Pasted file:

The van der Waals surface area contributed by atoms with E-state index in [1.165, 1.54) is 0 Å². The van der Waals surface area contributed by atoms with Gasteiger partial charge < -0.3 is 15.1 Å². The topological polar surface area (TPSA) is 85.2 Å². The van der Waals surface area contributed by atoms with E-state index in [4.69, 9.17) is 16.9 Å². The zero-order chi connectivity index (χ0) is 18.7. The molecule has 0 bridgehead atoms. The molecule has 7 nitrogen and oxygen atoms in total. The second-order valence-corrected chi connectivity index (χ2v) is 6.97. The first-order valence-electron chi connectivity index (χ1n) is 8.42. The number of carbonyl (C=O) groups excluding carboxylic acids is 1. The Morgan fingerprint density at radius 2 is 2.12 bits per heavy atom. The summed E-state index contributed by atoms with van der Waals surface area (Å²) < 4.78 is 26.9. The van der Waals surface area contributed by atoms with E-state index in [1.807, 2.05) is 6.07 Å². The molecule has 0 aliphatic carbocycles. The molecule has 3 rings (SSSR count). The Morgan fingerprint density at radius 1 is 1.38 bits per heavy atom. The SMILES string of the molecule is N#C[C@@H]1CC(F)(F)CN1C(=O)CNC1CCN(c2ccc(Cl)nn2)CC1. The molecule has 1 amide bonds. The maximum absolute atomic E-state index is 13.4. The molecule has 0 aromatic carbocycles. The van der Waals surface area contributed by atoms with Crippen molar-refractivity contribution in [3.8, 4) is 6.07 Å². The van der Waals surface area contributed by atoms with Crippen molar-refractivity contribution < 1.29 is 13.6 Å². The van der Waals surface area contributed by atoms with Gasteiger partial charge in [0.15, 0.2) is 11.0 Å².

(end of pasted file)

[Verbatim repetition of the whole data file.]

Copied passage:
The van der Waals surface area contributed by atoms with E-state index in [1.165, 1.54) is 0 Å². The van der Waals surface area contributed by atoms with Gasteiger partial charge < -0.3 is 15.1 Å². The topological polar surface area (TPSA) is 85.2 Å². The van der Waals surface area contributed by atoms with E-state index in [4.69, 9.17) is 16.9 Å². The zero-order chi connectivity index (χ0) is 18.7. The molecule has 0 bridgehead atoms. The molecule has 7 nitrogen and oxygen atoms in total. The second-order valence-corrected chi connectivity index (χ2v) is 6.97. The first-order valence-electron chi connectivity index (χ1n) is 8.42. The number of carbonyl (C=O) groups excluding carboxylic acids is 1. The Morgan fingerprint density at radius 2 is 2.12 bits per heavy atom. The summed E-state index contributed by atoms with van der Waals surface area (Å²) < 4.78 is 26.9. The van der Waals surface area contributed by atoms with E-state index in [1.807, 2.05) is 6.07 Å². The molecule has 0 aliphatic carbocycles. The molecule has 3 rings (SSSR count). The Morgan fingerprint density at radius 1 is 1.38 bits per heavy atom. The SMILES string of the molecule is N#C[C@@H]1CC(F)(F)CN1C(=O)CNC1CCN(c2ccc(Cl)nn2)CC1. The molecule has 1 amide bonds. The maximum absolute atomic E-state index is 13.4. The molecule has 0 aromatic carbocycles. The van der Waals surface area contributed by atoms with Crippen molar-refractivity contribution in [3.8, 4) is 6.07 Å². The van der Waals surface area contributed by atoms with Crippen molar-refractivity contribution < 1.29 is 13.6 Å². The van der Waals surface area contributed by atoms with Gasteiger partial charge in [0.15, 0.2) is 11.0 Å².